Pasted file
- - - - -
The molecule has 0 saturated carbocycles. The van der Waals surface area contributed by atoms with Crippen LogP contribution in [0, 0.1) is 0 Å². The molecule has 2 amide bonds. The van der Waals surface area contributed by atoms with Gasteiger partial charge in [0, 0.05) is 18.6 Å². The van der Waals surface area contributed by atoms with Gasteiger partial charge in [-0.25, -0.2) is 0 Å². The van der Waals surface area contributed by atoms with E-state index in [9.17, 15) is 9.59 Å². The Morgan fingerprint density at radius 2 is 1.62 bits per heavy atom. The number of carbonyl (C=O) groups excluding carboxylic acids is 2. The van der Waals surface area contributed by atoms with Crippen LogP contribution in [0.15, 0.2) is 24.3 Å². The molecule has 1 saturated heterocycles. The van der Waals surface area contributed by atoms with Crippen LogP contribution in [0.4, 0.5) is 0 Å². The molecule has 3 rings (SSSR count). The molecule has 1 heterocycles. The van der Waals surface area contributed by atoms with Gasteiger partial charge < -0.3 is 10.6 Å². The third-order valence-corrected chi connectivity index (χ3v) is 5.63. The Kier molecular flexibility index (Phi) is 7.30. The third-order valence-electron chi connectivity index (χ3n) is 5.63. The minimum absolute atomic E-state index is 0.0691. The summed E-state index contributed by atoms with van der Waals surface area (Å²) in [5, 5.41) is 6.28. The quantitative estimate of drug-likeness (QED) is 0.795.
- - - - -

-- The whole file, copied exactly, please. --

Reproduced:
The molecule has 0 saturated carbocycles. The van der Waals surface area contributed by atoms with Crippen LogP contribution in [0, 0.1) is 0 Å². The molecule has 2 amide bonds. The van der Waals surface area contributed by atoms with Gasteiger partial charge in [0, 0.05) is 18.6 Å². The van der Waals surface area contributed by atoms with Gasteiger partial charge in [-0.25, -0.2) is 0 Å². The van der Waals surface area contributed by atoms with E-state index in [9.17, 15) is 9.59 Å². The Morgan fingerprint density at radius 2 is 1.62 bits per heavy atom. The number of carbonyl (C=O) groups excluding carboxylic acids is 2. The van der Waals surface area contributed by atoms with Crippen LogP contribution in [0.15, 0.2) is 24.3 Å². The molecule has 1 saturated heterocycles. The van der Waals surface area contributed by atoms with Crippen LogP contribution in [0.4, 0.5) is 0 Å². The molecule has 3 rings (SSSR count). The molecule has 1 heterocycles. The van der Waals surface area contributed by atoms with Gasteiger partial charge < -0.3 is 10.6 Å². The third-order valence-corrected chi connectivity index (χ3v) is 5.63. The Kier molecular flexibility index (Phi) is 7.30. The third-order valence-electron chi connectivity index (χ3n) is 5.63. The minimum absolute atomic E-state index is 0.0691. The summed E-state index contributed by atoms with van der Waals surface area (Å²) in [5, 5.41) is 6.28. The quantitative estimate of drug-likeness (QED) is 0.795.